Wednesday, June 30, 2010
Don't forget: our next Night Ride is on Friday, July 9! All of our Night Rides start at 8:00pm from our Peninsula store. Go to www.centurycycles.com/for/nightrides for full details!
Tuesday, June 29, 2010
The handlebar is the aluminum FSA Wing Compact model with ergonomic flat tops. The rest of the cockpit is put together with Avenir 200 Series aluminum stem and seat post, topped off with a Selle San Marco Ponza saddle.
Stopping power is provided by Tektro Dual Pivot brakes. The whole package rides on Mavic's Aksium Race wheelset.
Monday, June 28, 2010
Joseph Casamassima (left) and Greg Giemza (right) are riding across the country (east to west) on "Miles for Mom - Coast to Coast for a Cure." The pair are raising awareness and funds for Multiple Sclerosis and Parkinson's Disease, which have stricken both of their mothers, respectively. You can follow their journey, and make a donation, at: www.milesformom2010.com
Friday, June 25, 2010
In other cycling news:
Cleveland's June Critical Mass bike ride is TONIGHT at Public Square -- gather at 6pm, ride at 6:30pm. (Cleveland Critical Mass or on Twitter at @CLECritMass)
Geopolitical Cycles: 19th century bikers pedaled across cultures and into massacres. (New York Times Book Review)
Do bicycle helmets save lives? Or do they hurt cycling? (Planet Green)
Bikes banned in Black Hawk, Colorado. For real. (League of American Bicyclists)
A tour of the Brooks saddle factory. (Dirt Rag/Bicycle Times)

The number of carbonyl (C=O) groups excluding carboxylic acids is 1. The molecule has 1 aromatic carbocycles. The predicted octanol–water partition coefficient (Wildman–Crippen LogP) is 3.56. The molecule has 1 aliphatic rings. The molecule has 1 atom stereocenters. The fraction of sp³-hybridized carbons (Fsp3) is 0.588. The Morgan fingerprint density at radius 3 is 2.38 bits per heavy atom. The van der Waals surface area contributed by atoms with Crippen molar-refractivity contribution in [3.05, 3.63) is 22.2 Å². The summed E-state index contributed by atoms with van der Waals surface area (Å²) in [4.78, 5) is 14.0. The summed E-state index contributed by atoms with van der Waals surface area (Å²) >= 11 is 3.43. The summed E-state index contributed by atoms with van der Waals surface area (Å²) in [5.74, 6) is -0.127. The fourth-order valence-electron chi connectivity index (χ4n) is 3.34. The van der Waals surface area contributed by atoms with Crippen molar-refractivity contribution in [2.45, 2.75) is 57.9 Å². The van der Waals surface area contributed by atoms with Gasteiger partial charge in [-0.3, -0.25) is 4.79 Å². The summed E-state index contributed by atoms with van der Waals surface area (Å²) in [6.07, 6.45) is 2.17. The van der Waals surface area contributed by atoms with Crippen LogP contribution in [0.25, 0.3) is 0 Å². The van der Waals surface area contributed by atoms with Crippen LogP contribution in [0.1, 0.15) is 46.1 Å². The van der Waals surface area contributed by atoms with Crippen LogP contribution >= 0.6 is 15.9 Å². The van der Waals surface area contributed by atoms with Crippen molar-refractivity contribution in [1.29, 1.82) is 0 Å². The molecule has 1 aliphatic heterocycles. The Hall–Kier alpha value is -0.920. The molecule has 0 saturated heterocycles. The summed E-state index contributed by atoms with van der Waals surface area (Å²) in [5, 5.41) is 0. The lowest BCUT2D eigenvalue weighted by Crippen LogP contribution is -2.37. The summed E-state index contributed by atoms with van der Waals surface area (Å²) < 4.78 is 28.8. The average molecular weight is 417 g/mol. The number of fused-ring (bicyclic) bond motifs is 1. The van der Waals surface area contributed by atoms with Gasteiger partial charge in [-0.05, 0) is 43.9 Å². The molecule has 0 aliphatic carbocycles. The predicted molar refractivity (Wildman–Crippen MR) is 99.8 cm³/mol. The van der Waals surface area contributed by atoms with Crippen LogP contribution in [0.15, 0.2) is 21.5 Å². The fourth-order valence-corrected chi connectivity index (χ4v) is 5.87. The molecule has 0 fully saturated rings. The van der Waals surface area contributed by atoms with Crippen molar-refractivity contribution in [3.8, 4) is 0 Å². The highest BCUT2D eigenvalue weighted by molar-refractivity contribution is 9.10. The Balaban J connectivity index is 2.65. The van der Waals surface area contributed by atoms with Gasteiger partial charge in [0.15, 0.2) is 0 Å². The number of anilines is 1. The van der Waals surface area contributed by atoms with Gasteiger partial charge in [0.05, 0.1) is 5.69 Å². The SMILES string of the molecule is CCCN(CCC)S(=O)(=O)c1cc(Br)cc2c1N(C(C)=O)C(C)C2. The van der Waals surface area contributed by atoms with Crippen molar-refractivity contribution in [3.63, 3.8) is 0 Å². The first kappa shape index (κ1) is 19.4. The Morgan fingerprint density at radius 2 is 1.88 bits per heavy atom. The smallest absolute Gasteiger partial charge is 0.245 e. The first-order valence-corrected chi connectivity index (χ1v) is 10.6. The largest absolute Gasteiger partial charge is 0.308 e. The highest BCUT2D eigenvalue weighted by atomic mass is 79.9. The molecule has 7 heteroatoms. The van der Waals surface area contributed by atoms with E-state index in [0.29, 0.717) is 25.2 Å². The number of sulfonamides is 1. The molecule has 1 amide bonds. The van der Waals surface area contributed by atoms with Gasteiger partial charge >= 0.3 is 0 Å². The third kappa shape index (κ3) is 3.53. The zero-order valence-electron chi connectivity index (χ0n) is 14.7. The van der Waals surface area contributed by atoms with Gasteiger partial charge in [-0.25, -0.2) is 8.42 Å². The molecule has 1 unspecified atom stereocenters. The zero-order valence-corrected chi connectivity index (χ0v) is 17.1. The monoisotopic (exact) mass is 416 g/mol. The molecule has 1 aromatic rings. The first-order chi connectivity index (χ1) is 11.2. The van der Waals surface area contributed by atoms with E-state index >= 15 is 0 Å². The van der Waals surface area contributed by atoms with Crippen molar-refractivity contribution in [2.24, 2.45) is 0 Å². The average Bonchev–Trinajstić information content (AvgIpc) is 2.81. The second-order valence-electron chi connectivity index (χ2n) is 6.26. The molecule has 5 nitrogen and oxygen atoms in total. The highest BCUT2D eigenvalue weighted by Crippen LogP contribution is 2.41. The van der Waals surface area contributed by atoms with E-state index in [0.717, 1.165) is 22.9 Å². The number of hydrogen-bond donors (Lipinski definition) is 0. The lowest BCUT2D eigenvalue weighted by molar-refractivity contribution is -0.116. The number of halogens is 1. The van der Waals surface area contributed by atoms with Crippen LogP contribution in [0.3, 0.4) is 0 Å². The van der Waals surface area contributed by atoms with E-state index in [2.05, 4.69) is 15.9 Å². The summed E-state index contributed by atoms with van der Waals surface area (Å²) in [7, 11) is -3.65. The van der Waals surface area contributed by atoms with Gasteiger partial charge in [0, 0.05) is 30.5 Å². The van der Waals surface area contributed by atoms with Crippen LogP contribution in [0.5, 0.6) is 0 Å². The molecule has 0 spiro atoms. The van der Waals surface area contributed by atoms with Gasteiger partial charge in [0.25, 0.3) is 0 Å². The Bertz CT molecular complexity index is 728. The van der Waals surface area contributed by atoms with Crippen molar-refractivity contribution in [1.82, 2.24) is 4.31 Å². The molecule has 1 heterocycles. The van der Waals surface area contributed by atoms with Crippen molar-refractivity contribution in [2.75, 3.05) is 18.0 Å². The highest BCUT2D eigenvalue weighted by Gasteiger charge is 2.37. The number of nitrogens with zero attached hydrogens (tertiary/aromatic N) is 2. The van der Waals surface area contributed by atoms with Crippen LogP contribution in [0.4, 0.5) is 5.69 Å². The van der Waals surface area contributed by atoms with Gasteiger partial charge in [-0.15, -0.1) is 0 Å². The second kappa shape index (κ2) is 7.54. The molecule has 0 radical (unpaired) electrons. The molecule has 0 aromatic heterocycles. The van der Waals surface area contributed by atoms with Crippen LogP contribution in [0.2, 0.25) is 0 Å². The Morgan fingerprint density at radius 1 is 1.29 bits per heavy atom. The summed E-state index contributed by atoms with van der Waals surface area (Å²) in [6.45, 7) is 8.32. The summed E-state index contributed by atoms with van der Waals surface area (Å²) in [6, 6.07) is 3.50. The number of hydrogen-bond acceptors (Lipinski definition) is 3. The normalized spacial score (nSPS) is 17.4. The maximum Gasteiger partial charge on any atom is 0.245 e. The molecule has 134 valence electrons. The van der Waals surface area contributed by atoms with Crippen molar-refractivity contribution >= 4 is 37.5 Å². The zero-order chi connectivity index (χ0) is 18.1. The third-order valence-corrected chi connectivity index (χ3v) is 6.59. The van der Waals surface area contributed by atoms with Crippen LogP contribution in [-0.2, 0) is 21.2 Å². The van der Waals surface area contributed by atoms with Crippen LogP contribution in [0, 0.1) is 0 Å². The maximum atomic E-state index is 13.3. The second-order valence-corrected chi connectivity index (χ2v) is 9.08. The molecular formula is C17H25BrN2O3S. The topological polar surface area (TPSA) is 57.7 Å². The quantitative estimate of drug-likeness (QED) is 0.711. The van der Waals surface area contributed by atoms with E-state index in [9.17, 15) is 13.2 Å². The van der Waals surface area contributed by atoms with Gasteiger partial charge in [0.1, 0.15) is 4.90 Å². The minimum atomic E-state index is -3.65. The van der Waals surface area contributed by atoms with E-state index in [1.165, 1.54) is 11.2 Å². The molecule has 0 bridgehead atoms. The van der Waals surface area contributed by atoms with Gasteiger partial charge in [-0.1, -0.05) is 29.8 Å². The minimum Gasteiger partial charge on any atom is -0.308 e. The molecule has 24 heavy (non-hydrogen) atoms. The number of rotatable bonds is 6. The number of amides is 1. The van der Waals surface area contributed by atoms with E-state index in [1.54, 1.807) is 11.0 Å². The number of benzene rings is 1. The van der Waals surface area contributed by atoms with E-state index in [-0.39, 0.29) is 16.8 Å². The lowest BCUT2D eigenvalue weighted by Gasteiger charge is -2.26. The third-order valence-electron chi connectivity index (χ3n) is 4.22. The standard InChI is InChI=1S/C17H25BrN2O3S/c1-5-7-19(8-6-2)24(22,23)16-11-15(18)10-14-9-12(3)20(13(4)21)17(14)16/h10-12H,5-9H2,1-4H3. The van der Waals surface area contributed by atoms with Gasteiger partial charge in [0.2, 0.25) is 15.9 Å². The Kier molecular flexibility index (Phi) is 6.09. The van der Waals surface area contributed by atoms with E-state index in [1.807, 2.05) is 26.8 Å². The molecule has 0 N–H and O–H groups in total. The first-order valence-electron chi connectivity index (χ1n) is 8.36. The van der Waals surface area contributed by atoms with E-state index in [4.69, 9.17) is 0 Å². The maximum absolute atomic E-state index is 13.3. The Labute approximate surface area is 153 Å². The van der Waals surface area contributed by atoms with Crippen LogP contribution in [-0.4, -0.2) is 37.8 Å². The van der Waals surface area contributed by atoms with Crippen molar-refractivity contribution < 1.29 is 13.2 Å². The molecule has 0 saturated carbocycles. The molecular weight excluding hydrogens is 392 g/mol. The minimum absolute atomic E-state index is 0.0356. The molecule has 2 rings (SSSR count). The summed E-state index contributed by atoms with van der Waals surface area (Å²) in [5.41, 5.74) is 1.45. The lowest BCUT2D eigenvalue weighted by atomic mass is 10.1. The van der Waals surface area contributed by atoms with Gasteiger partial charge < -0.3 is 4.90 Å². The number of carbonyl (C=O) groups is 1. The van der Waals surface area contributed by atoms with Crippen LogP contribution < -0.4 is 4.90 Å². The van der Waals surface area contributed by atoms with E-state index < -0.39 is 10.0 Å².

Old ink cartridges form bike path in Australian national park. (Treehugger)
Thursday, June 24, 2010
Century Cycles teams up with Main Street Cupcakes to offer sweet treats for sweet rides
ROCKY RIVER, Ohio (June 24, 2010) – Main Street Cupcakes and Century Cycles are teaming up to offer sweet treats for sweet rides, celebrating the benefits of buying local when shopping in Rocky River for both bakery and bicycles.
The Detroit Road neighbors have launched a summer promotion that has an eye-catching pink and white Electra Townie Holiday 3 bicycle from Century Cycles on display at Main Street Cupcakes -- a cupcake box tucked perfectly inside its handlebar basket as a reminder that bicycles are an ideal mode of transportation for around-town errands. Main Street Cupcakes customers also receive a coupon good for $25 off their next bicycle purchase from Century Cycles.
At Century Cycles, the purchase of an Electra Townie or cruiser bicycle comes with a free cupcake from Main Street Cupcakes – a delicious way to celebrate their new wheels and remind Century Cycles customers about Rocky River’s newest Detroit Road retailer.
This promotion is good only at the Rocky River locations of both stores while supplies last.
Wednesday, June 23, 2010
Don't forget that our next Night Ride on the Towpath is this Saturday, June 26, 2010. The ride starts in Peninsula at 8:00pm! See www.centurycycles.com/for/nightrides for more details.
Tuesday, June 22, 2010
The case easily attaches and detaches from the clamp with a quick release mechanism. Best of all, the case's clear polyurethane cover allows you to operate your iPod / iPhone controls with the device inside the case.
Monday, June 21, 2010
This is one of the most colorful characters we've come across. His name is Jonathan Catalano, and he started his ride from his home in Buffalo, NY, and was the second touring group to stop by on June 15, 2010. He was using parts of the Underground Railroad Bicycle Route to get to Atlanta, GA, where we was going to stay with his sister for a while to paint her house. He then planned to make his way back north and west to catch the TransAmerica trail to the west coast, then head south through Mexico, Central America, and South America.
His most interesting stories were about his most recent job as a "tower climber." He worked for a company that builds and maintains those towers for radio and cell phone transmission. His last task before leaving was to climb an 800-foot tower to change the light bulb at the top!
You can follow Jonathan's journey at: www.crazyguyonabike.com/doc/jello